The White population declined by nearly 1 million over the period. This is the result of a gain of 406,000 from natural increase (the difference between births and deaths) being more than offset by net out migration of 1.4 million. The White population grew in only 27 counties over the period, with Placer and Riverside Counties gaining the most, 56,000 and 41,000 respectively. Placer and San Benito had the fastest growing White populations, growing at annual rates of 3.6 percent and 3.2 percent, respectively. Los Angeles County’s White population declined by almost 588,000 over the period, while Santa Clara and San Bernardino each lost over 100,000 Whites. In contrast, two counties, Nevada and Sierra, had a White proportion exceeding 90 percent in both 1990 and 2000. By 2000, both counties were 91 percent White, with just 16 counties having 80 percent or more of their populations White. At the lower end, the three counties with the lowest White proportion were Fresno (40 percent), Los Angeles (32 percent), and Imperial (20 percent). The drop in proportion White was particularly marked in San Bernardino, which declined by 16 percentage points over the decade. The drop was 13 percentage points in three other counties (Colusa, Riverside and Santa Clara.) By 2000, whites were a minority in 13 counties where they had been a majority in 1990.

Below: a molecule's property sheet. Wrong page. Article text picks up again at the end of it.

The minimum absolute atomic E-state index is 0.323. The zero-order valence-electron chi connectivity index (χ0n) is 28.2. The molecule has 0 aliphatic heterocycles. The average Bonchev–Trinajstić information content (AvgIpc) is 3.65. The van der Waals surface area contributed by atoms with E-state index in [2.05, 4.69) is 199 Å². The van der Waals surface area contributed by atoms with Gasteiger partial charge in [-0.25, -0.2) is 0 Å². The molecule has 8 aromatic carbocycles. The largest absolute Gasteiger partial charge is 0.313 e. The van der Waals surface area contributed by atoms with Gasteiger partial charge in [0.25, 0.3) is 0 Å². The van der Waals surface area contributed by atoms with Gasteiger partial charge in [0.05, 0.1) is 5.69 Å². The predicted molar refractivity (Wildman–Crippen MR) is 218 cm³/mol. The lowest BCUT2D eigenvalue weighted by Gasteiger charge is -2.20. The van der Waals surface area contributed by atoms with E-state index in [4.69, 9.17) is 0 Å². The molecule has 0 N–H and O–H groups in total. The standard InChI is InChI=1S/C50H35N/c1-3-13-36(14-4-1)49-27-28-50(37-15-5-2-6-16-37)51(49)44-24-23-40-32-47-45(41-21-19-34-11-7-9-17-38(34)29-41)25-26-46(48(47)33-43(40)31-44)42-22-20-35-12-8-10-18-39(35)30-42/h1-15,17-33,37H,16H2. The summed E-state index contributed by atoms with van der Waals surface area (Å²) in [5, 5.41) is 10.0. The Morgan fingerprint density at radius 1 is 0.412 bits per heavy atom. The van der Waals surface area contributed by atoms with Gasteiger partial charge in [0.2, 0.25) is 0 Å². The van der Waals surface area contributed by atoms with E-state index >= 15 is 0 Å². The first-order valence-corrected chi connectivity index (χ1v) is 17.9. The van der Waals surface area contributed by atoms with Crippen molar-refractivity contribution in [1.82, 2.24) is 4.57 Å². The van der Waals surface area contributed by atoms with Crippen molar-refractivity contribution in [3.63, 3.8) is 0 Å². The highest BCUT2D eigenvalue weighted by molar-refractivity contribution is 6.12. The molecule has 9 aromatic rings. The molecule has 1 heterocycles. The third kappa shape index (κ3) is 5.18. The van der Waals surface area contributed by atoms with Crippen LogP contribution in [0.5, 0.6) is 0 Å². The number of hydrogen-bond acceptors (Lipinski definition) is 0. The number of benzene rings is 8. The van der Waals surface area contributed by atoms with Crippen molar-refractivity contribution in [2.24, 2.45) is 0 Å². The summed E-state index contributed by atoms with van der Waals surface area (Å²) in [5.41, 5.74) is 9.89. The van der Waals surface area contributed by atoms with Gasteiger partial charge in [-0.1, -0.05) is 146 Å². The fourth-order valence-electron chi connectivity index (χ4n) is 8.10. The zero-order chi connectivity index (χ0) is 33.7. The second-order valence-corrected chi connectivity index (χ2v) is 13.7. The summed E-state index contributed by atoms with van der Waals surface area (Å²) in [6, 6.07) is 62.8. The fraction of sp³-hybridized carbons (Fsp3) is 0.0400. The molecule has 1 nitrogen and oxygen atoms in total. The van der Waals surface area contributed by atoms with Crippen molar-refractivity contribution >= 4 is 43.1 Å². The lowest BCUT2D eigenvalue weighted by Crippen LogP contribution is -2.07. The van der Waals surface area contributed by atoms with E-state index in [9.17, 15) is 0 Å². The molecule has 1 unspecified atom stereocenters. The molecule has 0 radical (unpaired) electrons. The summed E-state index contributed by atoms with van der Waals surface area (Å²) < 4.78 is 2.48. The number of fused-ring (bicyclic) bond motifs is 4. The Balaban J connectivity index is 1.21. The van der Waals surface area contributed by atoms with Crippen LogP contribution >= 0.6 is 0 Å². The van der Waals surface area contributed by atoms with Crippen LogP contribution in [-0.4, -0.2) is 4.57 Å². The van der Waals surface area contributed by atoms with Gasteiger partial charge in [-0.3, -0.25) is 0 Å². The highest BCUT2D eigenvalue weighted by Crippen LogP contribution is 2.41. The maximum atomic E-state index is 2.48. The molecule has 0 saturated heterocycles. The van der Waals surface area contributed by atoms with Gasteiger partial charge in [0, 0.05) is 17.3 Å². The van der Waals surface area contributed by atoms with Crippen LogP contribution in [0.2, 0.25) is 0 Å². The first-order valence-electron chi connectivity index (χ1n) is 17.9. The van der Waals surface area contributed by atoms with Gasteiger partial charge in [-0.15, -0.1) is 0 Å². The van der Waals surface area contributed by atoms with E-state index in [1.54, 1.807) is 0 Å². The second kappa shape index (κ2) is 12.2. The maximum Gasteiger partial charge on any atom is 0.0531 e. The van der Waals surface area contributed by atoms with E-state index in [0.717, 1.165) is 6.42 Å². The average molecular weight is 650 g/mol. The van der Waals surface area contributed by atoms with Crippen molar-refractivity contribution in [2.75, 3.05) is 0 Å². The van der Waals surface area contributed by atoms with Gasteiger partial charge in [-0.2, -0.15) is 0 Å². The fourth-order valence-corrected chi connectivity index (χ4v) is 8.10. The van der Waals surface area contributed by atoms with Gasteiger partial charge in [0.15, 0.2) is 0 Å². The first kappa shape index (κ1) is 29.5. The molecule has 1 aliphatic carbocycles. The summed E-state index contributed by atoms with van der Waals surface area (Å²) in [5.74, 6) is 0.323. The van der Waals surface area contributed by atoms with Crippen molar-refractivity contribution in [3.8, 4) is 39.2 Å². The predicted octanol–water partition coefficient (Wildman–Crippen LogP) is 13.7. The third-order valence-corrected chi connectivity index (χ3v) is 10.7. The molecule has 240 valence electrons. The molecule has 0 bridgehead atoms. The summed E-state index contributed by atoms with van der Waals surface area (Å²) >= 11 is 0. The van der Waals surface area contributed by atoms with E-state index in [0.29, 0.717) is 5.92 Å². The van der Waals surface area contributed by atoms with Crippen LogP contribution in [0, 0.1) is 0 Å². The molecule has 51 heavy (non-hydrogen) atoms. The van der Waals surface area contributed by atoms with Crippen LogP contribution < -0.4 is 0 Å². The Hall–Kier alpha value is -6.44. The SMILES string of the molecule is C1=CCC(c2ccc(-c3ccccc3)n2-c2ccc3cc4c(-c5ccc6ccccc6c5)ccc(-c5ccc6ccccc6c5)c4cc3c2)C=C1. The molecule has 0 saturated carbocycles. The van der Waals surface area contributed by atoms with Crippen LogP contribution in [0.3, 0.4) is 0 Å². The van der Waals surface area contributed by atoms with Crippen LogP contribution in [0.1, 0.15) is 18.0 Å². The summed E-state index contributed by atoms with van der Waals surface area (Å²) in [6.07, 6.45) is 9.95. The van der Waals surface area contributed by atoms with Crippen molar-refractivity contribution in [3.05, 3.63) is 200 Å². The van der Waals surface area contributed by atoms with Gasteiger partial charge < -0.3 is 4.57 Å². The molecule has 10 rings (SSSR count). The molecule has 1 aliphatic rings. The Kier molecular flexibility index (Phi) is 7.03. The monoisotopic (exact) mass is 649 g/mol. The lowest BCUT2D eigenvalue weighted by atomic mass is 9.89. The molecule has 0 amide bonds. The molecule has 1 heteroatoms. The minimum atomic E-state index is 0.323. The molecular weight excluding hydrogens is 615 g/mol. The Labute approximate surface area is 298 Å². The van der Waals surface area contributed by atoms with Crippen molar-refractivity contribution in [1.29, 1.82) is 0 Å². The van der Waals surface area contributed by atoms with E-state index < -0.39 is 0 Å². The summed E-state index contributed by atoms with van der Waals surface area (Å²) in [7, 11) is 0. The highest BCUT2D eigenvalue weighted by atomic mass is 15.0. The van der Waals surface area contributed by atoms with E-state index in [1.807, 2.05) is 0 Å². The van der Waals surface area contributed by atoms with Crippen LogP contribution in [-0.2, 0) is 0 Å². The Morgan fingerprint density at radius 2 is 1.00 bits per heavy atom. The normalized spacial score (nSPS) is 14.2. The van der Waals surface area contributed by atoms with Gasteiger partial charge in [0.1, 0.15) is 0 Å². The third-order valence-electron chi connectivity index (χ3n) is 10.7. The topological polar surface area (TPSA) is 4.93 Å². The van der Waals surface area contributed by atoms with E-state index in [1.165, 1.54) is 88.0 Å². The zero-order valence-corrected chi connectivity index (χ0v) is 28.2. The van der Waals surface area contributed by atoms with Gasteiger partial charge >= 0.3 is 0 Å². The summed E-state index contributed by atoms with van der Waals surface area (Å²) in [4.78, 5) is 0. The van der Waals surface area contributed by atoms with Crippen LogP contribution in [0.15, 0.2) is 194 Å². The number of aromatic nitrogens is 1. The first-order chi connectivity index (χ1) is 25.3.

Blacks remain about 7 percent of California’s population, growing about 1.1 percent annually. Net migration accounted for only 1 percent of the growth of this group. San Benito, Nevada, and Placer had the fastest growing Black populations. San Bernardino had the largest increase in the Black population, with 48,000 more Black persons by 2000. Alameda and Solano had the highest Black proportion of any county, both estimated at slightly over 15 percent. Sacramento was the only other county with a Black population proportion of over 10 percent. The Black population decreased in 11 counties over the period, while 14 counties had less than 1 percent of their populations identified as Black.